The government wants Thailand to become the bio hub of ASEAN by 2027, and Isaan will play a role with its own bio hub in Ban Phai district. But this state-sponsored development is too often pushed through without meaningful participation of local people, writes guest contributor Maenwat Kunchon na Ayutthaya.
The government’s sugarcane strategy calls for the construction of 29 new sugar mills in Isaan, each with its own biomass power plant. Locals are concerned the mills and power plants will jeopardize efforts to promote organic agriculture, take communal resources, pollute water sources, and impact long-term health and well-being of communities.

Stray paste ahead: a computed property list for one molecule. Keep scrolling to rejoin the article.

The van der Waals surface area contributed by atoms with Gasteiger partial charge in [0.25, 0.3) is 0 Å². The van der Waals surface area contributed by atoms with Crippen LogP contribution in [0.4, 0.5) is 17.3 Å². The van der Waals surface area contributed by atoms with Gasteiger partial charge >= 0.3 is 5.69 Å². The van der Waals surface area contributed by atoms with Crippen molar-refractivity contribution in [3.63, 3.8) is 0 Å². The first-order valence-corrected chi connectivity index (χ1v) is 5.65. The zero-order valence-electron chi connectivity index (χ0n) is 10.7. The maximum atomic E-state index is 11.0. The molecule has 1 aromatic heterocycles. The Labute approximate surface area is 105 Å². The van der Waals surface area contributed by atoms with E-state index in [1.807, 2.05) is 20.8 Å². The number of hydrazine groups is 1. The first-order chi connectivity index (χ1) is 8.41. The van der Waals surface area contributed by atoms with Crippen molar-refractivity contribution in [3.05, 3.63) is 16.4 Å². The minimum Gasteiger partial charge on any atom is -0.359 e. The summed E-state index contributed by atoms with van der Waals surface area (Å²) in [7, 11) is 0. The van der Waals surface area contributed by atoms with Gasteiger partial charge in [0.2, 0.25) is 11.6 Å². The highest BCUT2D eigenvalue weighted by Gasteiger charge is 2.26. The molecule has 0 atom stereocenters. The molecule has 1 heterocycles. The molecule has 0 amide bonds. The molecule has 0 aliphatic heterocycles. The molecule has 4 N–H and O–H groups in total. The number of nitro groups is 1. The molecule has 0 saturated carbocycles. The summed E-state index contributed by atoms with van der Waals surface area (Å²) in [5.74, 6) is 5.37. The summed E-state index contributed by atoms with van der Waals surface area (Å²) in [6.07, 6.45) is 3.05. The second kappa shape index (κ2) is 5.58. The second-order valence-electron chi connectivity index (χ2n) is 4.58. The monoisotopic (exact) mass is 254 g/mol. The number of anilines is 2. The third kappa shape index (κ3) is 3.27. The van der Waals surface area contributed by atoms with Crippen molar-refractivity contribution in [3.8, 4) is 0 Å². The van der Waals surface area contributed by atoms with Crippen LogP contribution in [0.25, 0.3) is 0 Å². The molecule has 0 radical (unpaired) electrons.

Living the life of a farmer in rural Isaan, Martin Wheeler became the poster child for organic agriculture and the sufficiency economy model. But much of the attention, Wheeler says, was misdirected. His farm which once grew rice and vegetables is now filled with sugarcane and grown with chemical fertilizer.